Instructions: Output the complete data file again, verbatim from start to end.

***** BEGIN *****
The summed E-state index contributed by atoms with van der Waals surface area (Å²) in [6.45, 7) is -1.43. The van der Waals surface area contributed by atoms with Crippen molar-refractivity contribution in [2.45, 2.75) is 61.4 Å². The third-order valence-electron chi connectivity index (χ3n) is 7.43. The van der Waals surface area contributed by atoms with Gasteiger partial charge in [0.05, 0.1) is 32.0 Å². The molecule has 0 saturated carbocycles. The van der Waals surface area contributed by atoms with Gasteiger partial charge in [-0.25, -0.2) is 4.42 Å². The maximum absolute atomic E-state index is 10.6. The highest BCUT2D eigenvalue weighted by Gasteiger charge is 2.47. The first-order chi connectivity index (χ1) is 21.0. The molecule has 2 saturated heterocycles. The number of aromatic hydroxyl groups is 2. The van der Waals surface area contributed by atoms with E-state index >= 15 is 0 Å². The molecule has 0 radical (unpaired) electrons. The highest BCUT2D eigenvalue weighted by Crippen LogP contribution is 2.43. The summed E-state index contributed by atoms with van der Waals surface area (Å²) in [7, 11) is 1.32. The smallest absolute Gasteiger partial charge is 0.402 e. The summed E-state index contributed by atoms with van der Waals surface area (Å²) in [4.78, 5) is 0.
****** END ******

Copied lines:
The summed E-state index contributed by atoms with van der Waals surface area (Å²) in [6.45, 7) is -1.43. The van der Waals surface area contributed by atoms with Crippen molar-refractivity contribution in [2.45, 2.75) is 61.4 Å². The third-order valence-electron chi connectivity index (χ3n) is 7.43. The van der Waals surface area contributed by atoms with Gasteiger partial charge in [0.05, 0.1) is 32.0 Å². The molecule has 0 saturated carbocycles. The van der Waals surface area contributed by atoms with Gasteiger partial charge in [-0.25, -0.2) is 4.42 Å². The maximum absolute atomic E-state index is 10.6. The highest BCUT2D eigenvalue weighted by Gasteiger charge is 2.47. The first-order chi connectivity index (χ1) is 21.0. The molecule has 2 saturated heterocycles. The number of aromatic hydroxyl groups is 2. The van der Waals surface area contributed by atoms with E-state index >= 15 is 0 Å². The molecule has 0 radical (unpaired) electrons. The highest BCUT2D eigenvalue weighted by Crippen LogP contribution is 2.43. The summed E-state index contributed by atoms with van der Waals surface area (Å²) in [7, 11) is 1.32. The smallest absolute Gasteiger partial charge is 0.402 e. The summed E-state index contributed by atoms with van der Waals surface area (Å²) in [4.78, 5) is 0.